array(
            10 => 'foo',
            11 => 'bar'
        )
    */
?>

Adding Elements to Arrays

  • You can add automatically indexed elements using the [] operator:
Listing 6 listing-6.php
<?php
    $myArray = array();
    $myArray[] = 'foo';
?>
  • You can also use array_push() to add automatically indexed elements. The advantage of doing this is you can add multiple elements at once:
Listing 7 listing-7.php
<?php
    $myArray = array();
    $myArray[] = 10;
    $myArray[] = 20;
    $myArray[] = 30;
 
    // equivalent:
    $myArray = array();
    array_push($myArray, 10, 20, 30)
?>
  • You can specify the index when adding elements in this way. The key can be hard-coded or it can come from another variable:
Listing 8 listing-8.php
<?php
    $myArray = array();
    $myArray['foo'] = 'bar';
 
    $key = 'hello';
    $myArray[$key] = 'goodbye';
 
    /*
        array(
            'foo'   => 'bar',
            'hello' => 'goodbye'
        )
    */
?>
  • You can add an element to the beginning of an array using array_unshift(). Any numerically indexed elements will have their indexed shifted accordingly:
Listing 9 listing-9.php
<?php
    $myArray = array('foo');
 
    array_unshift($myArray, 'bar');
 
    /*
        array(
            0 => 'bar',
            1 => 'foo'
        )
    */
?>

Removing Elements from Arrays

  • You can call unset() on an element of the array to remove it:
Listing 10 listing-10.php
<?php
    $myArray = array('hello', 'foo' => 'bar');
 
    unset($myArray[0]); // remove the 'hello' value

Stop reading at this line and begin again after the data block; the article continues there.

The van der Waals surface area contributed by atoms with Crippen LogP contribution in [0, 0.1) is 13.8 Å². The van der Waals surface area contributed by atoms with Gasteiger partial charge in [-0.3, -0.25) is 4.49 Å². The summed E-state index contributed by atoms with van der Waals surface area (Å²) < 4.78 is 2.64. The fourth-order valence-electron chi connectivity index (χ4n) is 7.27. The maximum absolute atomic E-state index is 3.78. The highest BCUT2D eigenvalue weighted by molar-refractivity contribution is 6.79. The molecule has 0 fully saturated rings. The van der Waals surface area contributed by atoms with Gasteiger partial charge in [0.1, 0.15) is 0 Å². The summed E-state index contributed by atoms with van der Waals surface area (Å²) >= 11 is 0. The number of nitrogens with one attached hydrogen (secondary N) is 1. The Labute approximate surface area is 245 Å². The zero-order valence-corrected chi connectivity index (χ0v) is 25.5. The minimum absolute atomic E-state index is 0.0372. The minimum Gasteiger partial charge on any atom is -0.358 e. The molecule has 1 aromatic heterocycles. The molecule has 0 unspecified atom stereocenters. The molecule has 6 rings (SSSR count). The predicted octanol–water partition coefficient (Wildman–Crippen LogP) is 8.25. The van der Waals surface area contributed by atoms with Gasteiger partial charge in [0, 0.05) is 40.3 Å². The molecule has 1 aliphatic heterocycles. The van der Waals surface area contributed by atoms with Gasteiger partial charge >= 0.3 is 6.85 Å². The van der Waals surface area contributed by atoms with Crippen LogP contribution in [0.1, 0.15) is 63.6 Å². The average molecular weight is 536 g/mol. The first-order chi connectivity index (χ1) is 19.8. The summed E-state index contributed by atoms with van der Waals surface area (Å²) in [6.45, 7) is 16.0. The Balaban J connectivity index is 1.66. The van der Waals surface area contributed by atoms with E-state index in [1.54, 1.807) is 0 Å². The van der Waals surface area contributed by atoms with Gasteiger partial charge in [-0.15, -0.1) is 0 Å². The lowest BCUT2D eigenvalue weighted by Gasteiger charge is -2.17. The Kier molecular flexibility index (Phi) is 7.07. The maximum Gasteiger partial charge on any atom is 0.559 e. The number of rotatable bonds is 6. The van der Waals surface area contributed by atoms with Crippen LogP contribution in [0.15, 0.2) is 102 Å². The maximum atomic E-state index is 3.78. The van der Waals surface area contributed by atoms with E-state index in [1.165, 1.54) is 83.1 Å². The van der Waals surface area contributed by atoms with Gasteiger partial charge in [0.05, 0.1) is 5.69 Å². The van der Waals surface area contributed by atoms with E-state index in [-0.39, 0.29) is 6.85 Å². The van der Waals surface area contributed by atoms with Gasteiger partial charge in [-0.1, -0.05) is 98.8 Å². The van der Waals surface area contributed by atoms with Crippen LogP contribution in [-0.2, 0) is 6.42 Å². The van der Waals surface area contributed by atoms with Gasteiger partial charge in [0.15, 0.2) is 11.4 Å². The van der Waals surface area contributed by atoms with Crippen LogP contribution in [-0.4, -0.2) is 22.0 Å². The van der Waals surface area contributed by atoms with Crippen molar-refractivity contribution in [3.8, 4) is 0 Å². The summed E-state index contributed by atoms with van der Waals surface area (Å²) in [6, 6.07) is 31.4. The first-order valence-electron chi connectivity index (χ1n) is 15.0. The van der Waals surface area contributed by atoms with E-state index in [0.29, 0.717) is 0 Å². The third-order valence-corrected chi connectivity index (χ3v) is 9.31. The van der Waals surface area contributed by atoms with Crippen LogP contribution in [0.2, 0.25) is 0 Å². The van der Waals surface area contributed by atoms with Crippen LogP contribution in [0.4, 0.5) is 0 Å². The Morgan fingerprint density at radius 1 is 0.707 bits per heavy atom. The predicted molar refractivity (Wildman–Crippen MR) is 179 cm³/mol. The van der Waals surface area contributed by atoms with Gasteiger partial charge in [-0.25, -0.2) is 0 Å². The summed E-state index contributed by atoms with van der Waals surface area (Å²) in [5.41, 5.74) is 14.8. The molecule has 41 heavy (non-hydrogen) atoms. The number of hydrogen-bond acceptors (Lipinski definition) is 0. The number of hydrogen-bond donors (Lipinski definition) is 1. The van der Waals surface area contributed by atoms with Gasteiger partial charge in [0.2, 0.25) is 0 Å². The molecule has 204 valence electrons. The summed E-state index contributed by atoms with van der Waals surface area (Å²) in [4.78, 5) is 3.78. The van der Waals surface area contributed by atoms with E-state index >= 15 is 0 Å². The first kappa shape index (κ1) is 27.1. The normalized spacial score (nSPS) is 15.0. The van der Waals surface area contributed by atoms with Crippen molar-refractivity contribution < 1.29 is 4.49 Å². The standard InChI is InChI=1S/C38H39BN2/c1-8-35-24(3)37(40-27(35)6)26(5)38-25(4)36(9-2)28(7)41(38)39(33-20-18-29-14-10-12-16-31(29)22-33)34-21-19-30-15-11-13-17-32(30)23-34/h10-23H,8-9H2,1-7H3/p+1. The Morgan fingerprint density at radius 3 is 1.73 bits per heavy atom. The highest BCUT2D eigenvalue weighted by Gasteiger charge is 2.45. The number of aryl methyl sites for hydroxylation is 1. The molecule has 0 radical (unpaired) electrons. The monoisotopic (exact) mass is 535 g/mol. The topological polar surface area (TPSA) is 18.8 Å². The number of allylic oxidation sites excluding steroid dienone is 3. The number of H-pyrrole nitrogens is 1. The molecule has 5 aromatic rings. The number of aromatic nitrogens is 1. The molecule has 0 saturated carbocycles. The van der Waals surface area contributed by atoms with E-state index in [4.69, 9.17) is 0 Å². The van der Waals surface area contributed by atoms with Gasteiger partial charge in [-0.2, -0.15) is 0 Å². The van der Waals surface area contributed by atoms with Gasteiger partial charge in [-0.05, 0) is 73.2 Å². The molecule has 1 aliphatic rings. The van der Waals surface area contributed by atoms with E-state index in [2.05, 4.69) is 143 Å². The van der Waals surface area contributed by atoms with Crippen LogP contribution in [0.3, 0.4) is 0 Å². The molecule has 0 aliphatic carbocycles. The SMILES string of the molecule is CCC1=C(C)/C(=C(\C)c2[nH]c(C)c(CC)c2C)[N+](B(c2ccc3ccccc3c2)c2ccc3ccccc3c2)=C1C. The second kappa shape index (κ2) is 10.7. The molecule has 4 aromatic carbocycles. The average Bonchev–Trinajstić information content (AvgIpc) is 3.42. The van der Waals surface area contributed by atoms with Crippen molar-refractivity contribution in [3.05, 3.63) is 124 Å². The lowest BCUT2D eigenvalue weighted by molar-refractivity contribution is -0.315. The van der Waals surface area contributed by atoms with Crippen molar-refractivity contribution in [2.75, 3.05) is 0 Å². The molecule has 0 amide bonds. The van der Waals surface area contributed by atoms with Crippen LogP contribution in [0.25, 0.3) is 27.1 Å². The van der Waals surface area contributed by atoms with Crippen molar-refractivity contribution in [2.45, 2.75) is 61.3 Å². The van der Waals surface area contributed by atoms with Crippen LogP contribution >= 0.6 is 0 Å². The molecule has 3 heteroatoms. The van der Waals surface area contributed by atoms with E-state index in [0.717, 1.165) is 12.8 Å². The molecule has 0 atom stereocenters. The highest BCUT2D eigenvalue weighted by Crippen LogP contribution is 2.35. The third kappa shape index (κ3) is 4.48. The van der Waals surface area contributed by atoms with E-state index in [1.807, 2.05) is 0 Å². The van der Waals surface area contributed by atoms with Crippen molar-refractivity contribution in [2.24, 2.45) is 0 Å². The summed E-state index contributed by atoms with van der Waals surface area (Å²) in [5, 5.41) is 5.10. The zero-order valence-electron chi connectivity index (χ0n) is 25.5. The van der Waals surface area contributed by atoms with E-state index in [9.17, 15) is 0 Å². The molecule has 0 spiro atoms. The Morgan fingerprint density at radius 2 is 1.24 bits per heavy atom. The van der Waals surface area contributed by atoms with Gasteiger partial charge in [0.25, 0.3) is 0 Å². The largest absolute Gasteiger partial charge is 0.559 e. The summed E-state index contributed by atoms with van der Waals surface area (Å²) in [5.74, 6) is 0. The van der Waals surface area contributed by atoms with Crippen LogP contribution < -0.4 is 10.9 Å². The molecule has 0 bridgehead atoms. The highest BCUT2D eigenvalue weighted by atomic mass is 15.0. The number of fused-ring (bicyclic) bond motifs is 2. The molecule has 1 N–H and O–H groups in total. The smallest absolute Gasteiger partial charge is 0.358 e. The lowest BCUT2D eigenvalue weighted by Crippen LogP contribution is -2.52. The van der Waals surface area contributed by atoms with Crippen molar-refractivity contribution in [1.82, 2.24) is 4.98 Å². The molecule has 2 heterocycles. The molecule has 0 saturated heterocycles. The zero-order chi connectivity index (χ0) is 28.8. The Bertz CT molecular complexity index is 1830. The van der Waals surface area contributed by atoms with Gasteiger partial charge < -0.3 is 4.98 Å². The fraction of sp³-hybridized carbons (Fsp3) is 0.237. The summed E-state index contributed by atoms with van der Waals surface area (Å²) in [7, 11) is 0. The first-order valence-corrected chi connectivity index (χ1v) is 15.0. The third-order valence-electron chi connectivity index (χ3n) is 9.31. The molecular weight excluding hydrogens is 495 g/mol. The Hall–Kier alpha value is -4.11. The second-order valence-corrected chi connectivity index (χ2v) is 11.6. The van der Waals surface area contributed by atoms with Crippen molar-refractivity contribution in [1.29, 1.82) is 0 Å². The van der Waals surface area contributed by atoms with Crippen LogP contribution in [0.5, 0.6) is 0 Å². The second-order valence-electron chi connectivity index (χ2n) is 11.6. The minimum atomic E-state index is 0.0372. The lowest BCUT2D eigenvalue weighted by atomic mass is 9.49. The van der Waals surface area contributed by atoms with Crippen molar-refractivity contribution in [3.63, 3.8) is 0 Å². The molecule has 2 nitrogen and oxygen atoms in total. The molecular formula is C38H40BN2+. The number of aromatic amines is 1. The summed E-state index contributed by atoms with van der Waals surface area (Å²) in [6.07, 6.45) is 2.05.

unset($myArray['foo']); // remove the 'bar' value
?>
  • You can remove the last element of an array using array_pop(). This will also return that element:
Listing 11 listing-11.php
<?php
    $myArray = array(10, 20, 30, 40);
 
    $last = array_pop($myArray);
 
    /*
        $last = 40
        $myArray = array(
            0 => 10,
            1 => 20,
            2 => 30
        )
    */
?>
  • You can remove the first element of an array using array_shift. This will also return the element and re-index the array:
Listing 12 listing-12.php
<?php
    $myArray = array(10, 20, 30, 40);
 
    $first = array_shift($myArray);
 
    /*
        $first = 10
        $myArray = array(
            0 => 20,
            1 => 30,
            2 => 40
        )
    */
?>

Counting Arrays

  • Use the count() function to determine the size of an array
  • Some people prefer sizeof() instead - this is an alias to count(). Whichever one you decide to use, be consistent.
Listing 13 listing-13.php
<?php
    $array1 = array(10, 20, 30, 40);
    $array2 = array();